The recent hacking allegations against China puts another negative mark on the country's image and comes even as new leader Xi Jinping has repeatedly vowed to fight corruption.
Earlier in the week, U.S. computer security firm Mandiant issued a report that a group associated with the China's People's Liberation Army - suspected to be based in a 12-storey building near Shanghai - has stolen data from 141 global companies since 2006.
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No specific companies were named, but the report said it targeted industries ranging from IT, telecommunications, aerospace and energy.
"The most recent hacking attacks certainly don't lend themselves to strengthening the strained U.S.-China relations, especially as the two countries are at a standoff related to the audits of Chinese companies," said Brian Fox, founder of audit confirmation solution Confirmation.com.
Tension has been building up in recent months between the U.S. regulatory watchdog - the Public Company Accounting Oversight Board (PCAOB) - and Chinese authorities over inspecting the work of accounting firms that audit financial books of U.S. listed Chinese corporations, Reuters has reported.
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China has also come under scrutiny in recent weeks following a string of negative headlines, where various corporates have publicly voiced concerns about hacking from alleged Chinese sources.
Several media organizations and corporates, most recently technology giant Apple and social networking firm Facebook, have joined the tirade of accusations against China.
John Rice, chief executive officer of global growth and operations at General Electric, told CNBC Asia's "Squawk Box" on Wednesday that cyber attacks were a key concern for his company.
"We are really well protected but you can never let your guard down. It is getting harder to do that as the people who are doing it are getting more sophisticated. We get hacked on a regular basis and I think most companies do these days," he said.
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Although some analysts argue the hacking allegations have exacerbated China's association with corruption, some industry commentators say China's image of a corrupt country is an unfair one.
"The hacking claims paint an unfair picture of China as a land of corruption and crooks," said Chris Fordham, managing partner of global accountancy firm Ernst & Young's Asia Pacific Fraud Investigation & Dispute Services.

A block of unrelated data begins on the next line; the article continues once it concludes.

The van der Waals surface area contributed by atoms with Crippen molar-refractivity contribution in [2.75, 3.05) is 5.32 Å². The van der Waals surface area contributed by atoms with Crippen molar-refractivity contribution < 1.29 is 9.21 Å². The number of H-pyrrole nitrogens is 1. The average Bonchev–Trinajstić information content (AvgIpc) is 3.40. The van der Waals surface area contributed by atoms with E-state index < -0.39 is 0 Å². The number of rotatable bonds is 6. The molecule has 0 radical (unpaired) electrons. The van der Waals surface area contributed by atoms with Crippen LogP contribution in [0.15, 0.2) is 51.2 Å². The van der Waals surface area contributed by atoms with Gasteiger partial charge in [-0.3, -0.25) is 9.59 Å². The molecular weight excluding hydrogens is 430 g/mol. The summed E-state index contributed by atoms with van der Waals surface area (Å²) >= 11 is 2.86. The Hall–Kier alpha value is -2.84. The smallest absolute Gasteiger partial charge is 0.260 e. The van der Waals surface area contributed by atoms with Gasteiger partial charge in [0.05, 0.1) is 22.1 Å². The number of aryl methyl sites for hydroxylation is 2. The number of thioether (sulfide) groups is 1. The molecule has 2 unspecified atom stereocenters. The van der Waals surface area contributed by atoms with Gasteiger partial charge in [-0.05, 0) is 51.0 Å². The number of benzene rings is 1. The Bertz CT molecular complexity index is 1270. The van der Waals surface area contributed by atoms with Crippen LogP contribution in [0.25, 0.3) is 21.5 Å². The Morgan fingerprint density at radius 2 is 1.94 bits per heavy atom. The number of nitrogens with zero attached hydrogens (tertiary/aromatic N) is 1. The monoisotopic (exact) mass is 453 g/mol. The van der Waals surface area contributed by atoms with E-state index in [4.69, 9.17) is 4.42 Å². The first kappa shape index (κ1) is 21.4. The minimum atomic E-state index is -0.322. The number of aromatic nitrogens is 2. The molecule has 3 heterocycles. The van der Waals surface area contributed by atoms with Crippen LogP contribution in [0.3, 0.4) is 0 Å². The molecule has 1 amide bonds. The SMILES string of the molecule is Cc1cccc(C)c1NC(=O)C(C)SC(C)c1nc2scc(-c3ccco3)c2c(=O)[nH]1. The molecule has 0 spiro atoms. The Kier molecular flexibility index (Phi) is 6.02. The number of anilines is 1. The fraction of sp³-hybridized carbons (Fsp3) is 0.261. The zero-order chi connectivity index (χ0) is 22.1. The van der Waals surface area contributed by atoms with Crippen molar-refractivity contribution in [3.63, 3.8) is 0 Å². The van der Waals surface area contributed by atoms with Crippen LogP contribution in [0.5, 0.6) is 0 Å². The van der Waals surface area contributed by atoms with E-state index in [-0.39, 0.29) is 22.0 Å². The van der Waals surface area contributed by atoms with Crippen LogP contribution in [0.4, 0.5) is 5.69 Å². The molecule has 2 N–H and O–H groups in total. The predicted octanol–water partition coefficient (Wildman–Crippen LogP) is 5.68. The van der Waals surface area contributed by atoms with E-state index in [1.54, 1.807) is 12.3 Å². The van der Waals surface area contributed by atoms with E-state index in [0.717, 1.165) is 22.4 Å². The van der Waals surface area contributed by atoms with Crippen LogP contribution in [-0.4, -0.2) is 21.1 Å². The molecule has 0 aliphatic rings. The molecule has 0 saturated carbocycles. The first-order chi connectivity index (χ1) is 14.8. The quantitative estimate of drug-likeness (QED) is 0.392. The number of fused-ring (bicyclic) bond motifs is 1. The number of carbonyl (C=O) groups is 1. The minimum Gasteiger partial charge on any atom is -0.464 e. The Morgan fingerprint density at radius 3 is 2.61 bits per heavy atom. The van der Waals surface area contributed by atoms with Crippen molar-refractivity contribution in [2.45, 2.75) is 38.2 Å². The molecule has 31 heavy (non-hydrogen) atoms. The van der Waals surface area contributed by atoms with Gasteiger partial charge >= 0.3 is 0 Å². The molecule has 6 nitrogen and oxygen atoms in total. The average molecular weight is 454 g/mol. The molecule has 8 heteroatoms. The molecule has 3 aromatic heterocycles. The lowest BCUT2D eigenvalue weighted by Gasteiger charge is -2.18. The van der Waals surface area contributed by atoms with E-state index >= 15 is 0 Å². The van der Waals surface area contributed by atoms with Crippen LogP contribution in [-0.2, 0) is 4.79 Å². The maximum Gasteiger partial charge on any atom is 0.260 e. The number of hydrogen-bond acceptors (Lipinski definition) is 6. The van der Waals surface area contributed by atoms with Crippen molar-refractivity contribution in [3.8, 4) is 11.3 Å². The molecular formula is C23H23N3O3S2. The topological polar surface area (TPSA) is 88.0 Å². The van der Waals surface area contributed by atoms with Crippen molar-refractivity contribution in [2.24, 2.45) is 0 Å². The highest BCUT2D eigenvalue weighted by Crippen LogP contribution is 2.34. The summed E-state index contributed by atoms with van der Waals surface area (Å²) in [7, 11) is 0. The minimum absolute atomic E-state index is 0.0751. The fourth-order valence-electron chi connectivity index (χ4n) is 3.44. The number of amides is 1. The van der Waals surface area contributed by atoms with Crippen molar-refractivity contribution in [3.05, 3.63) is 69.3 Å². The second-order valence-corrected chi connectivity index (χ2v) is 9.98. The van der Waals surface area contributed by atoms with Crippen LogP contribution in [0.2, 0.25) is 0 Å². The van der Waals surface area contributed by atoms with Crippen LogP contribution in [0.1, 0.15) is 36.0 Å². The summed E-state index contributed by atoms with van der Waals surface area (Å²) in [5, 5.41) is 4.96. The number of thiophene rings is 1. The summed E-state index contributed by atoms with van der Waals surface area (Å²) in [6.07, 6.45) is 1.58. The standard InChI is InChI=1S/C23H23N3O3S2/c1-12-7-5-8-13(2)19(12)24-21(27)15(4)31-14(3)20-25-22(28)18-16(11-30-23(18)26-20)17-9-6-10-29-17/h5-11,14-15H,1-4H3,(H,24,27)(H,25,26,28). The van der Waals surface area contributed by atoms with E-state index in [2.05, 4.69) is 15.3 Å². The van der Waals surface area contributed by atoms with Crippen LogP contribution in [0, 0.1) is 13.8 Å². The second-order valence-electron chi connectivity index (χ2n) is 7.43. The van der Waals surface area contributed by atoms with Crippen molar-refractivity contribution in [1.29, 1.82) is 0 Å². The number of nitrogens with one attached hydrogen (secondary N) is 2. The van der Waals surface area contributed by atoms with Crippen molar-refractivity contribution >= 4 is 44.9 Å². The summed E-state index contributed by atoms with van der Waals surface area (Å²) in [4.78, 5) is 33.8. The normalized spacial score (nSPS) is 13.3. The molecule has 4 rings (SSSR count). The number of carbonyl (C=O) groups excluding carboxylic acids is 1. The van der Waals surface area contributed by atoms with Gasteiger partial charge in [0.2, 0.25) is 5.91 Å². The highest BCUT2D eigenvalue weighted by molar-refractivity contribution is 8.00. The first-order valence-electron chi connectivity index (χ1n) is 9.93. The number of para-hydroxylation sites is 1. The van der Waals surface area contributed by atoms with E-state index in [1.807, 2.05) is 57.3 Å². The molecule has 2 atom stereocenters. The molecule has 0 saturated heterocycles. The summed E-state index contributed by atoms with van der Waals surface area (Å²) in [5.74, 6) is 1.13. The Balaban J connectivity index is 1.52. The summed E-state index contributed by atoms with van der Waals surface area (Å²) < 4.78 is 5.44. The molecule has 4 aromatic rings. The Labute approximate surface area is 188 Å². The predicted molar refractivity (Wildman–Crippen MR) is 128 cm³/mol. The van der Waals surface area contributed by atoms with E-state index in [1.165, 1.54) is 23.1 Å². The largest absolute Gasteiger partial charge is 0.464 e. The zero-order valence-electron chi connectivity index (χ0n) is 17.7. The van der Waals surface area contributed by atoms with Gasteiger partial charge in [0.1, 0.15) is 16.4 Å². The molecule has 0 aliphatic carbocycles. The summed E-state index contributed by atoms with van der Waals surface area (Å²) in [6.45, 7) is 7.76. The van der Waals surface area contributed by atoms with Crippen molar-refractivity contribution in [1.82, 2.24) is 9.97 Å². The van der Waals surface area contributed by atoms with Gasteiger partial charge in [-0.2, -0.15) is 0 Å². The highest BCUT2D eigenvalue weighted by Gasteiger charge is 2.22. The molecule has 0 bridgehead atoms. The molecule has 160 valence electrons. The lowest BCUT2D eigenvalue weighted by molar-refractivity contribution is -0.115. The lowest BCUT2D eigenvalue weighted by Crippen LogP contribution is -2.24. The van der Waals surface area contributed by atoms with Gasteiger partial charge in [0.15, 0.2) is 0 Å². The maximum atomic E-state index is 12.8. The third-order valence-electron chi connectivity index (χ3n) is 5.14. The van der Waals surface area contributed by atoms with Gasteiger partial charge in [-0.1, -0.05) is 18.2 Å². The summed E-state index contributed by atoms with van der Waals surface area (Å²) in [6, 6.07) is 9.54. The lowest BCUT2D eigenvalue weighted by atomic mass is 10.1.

"In fact there are far worse places than China in terms of corruption, if you look at the Transparency International's Corruption Perceptions Index, China is mid-table and there are many other countries that have worst corruption levels," he said.
According to the index, China is ranked 75th out of 182 countries.
However, a Transparency International poll found that over the past three years, 46 percent of people surveyed said corruption levels in China had increased. Business was considered the most corrupt sector, followed by the police, political parties and parliament.
Fighting corruption is reported to be a high priority for the new Chinese government and recent measures including a crackdown on the culture of giving expensive gifts to government officials, have gone some way in helping the issue.
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China has also defended itself against the latest hacking allegations, saying the claims are "unfounded accusations based on preliminary results," and that "China resolutely opposes hacking actions and has established relevant laws and regulations, and taken strict law enforcement measures to defend against online hacking activities.''
But Mandiant CEO Kevin Mandia told CNBC on Tuesday that China's denial was weak.
"China has a controlled internet access, everything people do on the internet is monitored there," Mandia said. "So it's hard to believe ... that the Chinese government does not notice thousands of attacks coming from a neighborhood that happens to be co-located with units 61398 [of the People's Liberation Army], it's hard to believe they don't notice."
However, Philip Chan, managing director of institutional sales at investing company Shenyin Wanguo Securities, said the hacking stories would be dismissed by most corporations as "market noise".
"The accusations, in the context of investment, are more related to 'noise'," said Chan. "We do not expect the new hacking claims to put new investors off for Chinese equities," he said.
Chan added that China's association with corruption was not an issue that can be eroded overnight.
"It will likely take at least the next 10 years before China's 'corruption' image can be dissipated. In my opinion, it will be very difficult to completely eradicate but this is no different to many emerging economies," he said.